• On March 2, 2004, Boyden wrote back attaching 34 more claims, including 18 on the 2002 Camry and 11 on the 2003 Camry.

• Two days later on March 4, 2004, NHTSA opened a formal investigation of alleged unintended acceleration in the 2002-03 Toyota Camry/Solara and Lexus ES 300.

• But NHTSA closed the probe a few months later on July 22, 2004, without identifying a safety defect trend or vehicle-based cause.

NHTSA had six separate investigations into sudden acceleration of Toyota vehicles in the last decade -- and required Toyota to do little.

In September 2007, Toyota agreed to recall of 55,000 floor mats on the 2007-08 Lexus ES 350 and 2007-08 Camry -- but didn't make any mechanical fix.

But NHTSA continued to look at the issue.

NHTSA requested on April 29 a listing of State Farm claims alleging unintended acceleration for all vehicle models for the 2006-09 model years. When NHTSA got the list on June 24, the agency incorporated the data as part of its review.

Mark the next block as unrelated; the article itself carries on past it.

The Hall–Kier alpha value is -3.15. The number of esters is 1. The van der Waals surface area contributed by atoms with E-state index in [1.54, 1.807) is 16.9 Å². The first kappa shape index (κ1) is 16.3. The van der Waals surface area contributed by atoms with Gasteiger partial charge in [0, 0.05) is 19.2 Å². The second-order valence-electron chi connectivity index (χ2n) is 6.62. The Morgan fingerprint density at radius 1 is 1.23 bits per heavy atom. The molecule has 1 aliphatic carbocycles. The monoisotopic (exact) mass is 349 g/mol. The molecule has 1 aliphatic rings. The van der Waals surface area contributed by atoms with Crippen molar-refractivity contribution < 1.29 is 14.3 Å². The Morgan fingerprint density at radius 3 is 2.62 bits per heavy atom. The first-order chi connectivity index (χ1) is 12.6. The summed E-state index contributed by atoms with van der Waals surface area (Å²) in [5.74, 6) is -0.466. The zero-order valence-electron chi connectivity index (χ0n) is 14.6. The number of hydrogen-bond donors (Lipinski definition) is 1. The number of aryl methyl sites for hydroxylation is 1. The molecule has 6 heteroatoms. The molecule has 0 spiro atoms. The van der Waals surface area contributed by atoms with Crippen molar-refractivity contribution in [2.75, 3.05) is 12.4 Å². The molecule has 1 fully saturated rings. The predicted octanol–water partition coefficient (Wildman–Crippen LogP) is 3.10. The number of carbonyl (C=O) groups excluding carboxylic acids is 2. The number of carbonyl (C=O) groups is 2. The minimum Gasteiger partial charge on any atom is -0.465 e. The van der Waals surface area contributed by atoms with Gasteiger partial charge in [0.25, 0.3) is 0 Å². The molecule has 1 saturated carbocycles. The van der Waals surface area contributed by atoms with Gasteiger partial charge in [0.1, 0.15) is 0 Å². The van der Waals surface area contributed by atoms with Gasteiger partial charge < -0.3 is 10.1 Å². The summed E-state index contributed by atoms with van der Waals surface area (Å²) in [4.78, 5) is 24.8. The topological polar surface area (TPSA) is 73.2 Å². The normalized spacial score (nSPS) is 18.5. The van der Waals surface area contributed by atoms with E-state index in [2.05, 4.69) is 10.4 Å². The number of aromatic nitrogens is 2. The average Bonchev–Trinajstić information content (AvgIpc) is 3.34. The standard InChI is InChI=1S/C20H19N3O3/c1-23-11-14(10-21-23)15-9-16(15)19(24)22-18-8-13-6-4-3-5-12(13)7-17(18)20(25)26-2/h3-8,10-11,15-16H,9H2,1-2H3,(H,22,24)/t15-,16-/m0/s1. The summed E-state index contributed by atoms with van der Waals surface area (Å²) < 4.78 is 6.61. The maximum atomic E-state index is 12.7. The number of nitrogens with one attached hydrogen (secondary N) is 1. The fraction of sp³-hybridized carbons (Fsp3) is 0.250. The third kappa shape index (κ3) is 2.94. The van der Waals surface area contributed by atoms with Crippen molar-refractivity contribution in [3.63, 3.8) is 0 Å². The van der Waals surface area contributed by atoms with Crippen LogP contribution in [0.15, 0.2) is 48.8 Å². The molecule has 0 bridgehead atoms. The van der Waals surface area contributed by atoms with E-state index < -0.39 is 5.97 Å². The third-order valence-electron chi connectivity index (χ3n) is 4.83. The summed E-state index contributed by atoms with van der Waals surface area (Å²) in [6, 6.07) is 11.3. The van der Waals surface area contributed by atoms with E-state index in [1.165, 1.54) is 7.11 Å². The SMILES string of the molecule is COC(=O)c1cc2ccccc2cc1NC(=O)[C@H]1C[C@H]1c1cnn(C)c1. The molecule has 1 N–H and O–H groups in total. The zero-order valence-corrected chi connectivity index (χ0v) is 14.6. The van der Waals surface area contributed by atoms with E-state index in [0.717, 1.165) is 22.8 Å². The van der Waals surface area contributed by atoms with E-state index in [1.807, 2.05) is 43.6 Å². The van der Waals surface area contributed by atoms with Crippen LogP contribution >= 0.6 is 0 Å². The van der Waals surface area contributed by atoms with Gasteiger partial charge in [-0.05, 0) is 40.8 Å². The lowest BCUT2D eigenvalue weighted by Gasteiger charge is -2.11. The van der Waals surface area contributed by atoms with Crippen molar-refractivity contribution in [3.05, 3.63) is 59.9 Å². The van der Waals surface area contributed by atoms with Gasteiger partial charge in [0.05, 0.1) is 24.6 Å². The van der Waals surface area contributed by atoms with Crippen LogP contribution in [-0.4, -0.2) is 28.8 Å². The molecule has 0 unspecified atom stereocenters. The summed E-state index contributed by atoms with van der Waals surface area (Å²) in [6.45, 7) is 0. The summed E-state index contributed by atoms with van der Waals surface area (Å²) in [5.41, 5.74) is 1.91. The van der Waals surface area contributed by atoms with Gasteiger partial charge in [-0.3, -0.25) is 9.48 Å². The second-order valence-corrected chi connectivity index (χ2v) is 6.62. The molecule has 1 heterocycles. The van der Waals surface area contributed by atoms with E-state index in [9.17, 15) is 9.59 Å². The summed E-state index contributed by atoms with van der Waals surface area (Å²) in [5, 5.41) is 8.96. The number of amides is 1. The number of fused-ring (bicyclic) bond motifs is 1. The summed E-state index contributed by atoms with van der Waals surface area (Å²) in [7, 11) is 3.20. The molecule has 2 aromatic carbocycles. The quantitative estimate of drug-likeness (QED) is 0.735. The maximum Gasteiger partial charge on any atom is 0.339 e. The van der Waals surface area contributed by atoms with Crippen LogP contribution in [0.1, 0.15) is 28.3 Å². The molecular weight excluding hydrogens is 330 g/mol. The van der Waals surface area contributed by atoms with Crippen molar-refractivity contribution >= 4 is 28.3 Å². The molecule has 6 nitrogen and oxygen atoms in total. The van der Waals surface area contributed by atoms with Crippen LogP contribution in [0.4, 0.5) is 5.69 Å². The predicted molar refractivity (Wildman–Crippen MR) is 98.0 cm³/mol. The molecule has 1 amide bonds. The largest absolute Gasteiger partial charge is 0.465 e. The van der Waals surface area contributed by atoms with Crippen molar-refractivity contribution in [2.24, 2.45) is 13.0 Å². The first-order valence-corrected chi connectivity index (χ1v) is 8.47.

After an August deadly accident in Santee, Calif., that left an off-duty California Highway Patrol officer and three others dead when the pedal of a loaner Lexus vehicle got stuck in the floormat, Toyota soon agreed to a comprehensive fix.

Toyota has recalled 5.4 million vehicles in the United States to address pedal entrapment concerns, and is replacing floor mats, shrinking and replacing accelerator pedals and in some cases adding foam underneath the carpet below the pedal. Toyota has also agreed to add brake override systems to all vehicles that will allow motorists to stop vehicles even if the accelerator is stuck.

Toyota has also recalled 2.3 million vehicles in the U.S. over sticky pedal issues.

Transportation Secretary Ray LaHood has said that federal officials had to push Toyota "every step of the way" to act faster on the safety issues. NHTSA event sent its acting administrator, Ron Medford, to Japan in December to meet with senior Toyota officials and urge the company to move faster on safety issues.

From The Detroit News: http://www.detroitnews.com/article/20100220/AUTO01/2200386/1148/AUTO01/E-mails-show-NHTSA-investigating-Toyota-issues-in--04#ixzz0gH0tTMOQ